At the top of the volcano there was a gift shop and also tour guides who told you about the eruptions over the last hundreds of years. Our guide says the authorities fear the next explosion because it may be a large one; however, now there is technology to anticipate an eruption. He also pointed out the puffs of smoke coming out of the side of the crater. That was one of the signs they have that the volcano is still active. We were 1,281 meters above sea level.
That evening we stayed in Pompeii for dinner and returned to Rome later that evening. A very nice Italian man led us to his sister’s restaurant. It turns out he also owned the local hostel. Our dinner was absolutely wonderful, one of the best I have had here in Italy.
The next day we went to the Colosseum, the Roman Forum and the Trevi Fountain. On Saturday we went to the Spanish Steps and the Pantheon, then adventured some of the remaining Piazzas. At sunset we went back in the area of the Spanish Steps and walked up to the Villa Medici where we got a spectacular view of Rome.
In high school, I studied Latin with an amazing teacher. She had a true passion for Ancient Rome and the city it has become today. Through her teaching, I truly feel as if I appreciated the city so much more. I knew about the Roman Forum, we studied mythology and the legend of Romulus and Remus. We covered the Colosseum and what it was used for and also learned the layout of an ancient Roman home. Reading about Rome and learning about it in high school were absolutely nothing compared to seeing the real thing. I am going to have to get in contact with my teacher and thank her for sharing her passion of Rome with me. The weekend was a wonderful break from school stress and also the perfect time of the semester to catch up with an old friend. Sometimes seeing a familiar face is just what you need to make that final push in the semester.
Next stop, Poland!
Journal 7: October 22, 2012
The beginning of the week starts with our service learning. As a requirement for our study abroad program, in the second part of the semester we go into the Italian schools and student teach in the English classes. We are only allowed to speak in English to the students. It is an opportunity for them to learn about America, and an opportunity for us to learn about the Italian school system.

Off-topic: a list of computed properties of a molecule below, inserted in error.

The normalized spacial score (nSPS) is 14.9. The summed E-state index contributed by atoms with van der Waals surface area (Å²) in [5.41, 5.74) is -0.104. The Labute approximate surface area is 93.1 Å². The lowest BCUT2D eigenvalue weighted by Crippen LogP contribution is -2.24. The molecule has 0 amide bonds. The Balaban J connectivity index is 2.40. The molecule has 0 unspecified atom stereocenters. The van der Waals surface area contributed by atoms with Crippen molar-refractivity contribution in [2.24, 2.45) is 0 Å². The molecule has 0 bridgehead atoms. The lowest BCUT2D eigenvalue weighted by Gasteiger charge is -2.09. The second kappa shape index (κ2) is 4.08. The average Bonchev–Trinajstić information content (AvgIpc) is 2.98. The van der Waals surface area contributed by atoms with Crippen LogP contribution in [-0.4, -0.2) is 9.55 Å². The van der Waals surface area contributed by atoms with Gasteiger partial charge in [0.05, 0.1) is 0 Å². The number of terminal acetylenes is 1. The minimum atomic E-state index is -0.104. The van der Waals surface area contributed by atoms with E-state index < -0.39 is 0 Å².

I am teaching two high school classes and preschool. My high school classes are the first level, meaning the students are in their first year of high school. They begin learning English when they start school. My preschoolers are learning the colors, seasons and some animals. I thoroughly enjoy the chance to teach the highschoolers about our country and to spend my Tuesday morning with children 3-6.
The Italian school system is very different from the American system. The children start preschool when they are three and continue until they are six years of age. When they reach six, they go to elementary for five years. Their middle school lasts three years, like ours, but their high school goes on for another five. This means they graduate when they are 19 and not 17 or 18 like Americans. Also, they go to school Monday through Saturday from 8:30 to around 1:25.
The students can choose their curriculum in high school. They can study art, business, science, literature and languages or just the basic course of study. They can also go to vocational school and get a certificate of study. These students do not need to continue education after high school and can go straight into the work force.
It is interesting learning about the differences between Italian and American education. It also is a great deal of fun to talk and answer the students’ questions about America, and to find similarities in our pop culture.
Also last week we had our first conversation class. This was one of the things we were most nervous about this semester. For this class we prepared questions to ask the students about their schools. Halfway through the class they asked us questions in English about our schools. The students were very nice and helped us when we spelled something wrong or helped us word questions better. They knew enough English to explain to us their answer in English if we didn’t understand the Italian.
This past weekend we had the pleasure to use the local train and go to Perugia. In Perugia there was a huge chocolate festival that brought people from all. We were able to sample the chocolate treasures, and most definitely bought some. Unfortunately, on the train ride home the heating was on and my fudge turned into fudge soup!